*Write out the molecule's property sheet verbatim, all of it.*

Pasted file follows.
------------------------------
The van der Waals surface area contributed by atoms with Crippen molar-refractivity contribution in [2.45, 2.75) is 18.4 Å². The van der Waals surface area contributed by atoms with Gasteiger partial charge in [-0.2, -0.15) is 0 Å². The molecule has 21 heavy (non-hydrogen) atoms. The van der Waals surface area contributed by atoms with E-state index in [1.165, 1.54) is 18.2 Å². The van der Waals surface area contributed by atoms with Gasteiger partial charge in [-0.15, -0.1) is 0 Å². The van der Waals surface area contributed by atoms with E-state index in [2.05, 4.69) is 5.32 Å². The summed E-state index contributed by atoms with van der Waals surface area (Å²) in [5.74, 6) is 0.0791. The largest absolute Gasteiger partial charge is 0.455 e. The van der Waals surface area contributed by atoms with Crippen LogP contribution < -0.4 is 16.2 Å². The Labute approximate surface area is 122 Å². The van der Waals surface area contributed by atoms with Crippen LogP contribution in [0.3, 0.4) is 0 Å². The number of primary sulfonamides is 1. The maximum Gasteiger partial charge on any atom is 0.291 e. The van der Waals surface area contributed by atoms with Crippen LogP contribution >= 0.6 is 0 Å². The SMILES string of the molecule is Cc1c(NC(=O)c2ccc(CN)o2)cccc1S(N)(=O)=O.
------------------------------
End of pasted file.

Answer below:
The van der Waals surface area contributed by atoms with Crippen molar-refractivity contribution in [2.45, 2.75) is 18.4 Å². The van der Waals surface area contributed by atoms with Gasteiger partial charge in [-0.2, -0.15) is 0 Å². The molecule has 21 heavy (non-hydrogen) atoms. The van der Waals surface area contributed by atoms with E-state index in [1.165, 1.54) is 18.2 Å². The van der Waals surface area contributed by atoms with Gasteiger partial charge in [-0.15, -0.1) is 0 Å². The van der Waals surface area contributed by atoms with E-state index in [2.05, 4.69) is 5.32 Å². The summed E-state index contributed by atoms with van der Waals surface area (Å²) in [5.74, 6) is 0.0791. The largest absolute Gasteiger partial charge is 0.455 e. The van der Waals surface area contributed by atoms with Crippen LogP contribution < -0.4 is 16.2 Å². The Labute approximate surface area is 122 Å². The van der Waals surface area contributed by atoms with Crippen LogP contribution in [0.3, 0.4) is 0 Å². The number of primary sulfonamides is 1. The maximum Gasteiger partial charge on any atom is 0.291 e. The van der Waals surface area contributed by atoms with Crippen LogP contribution >= 0.6 is 0 Å². The SMILES string of the molecule is Cc1c(NC(=O)c2ccc(CN)o2)cccc1S(N)(=O)=O.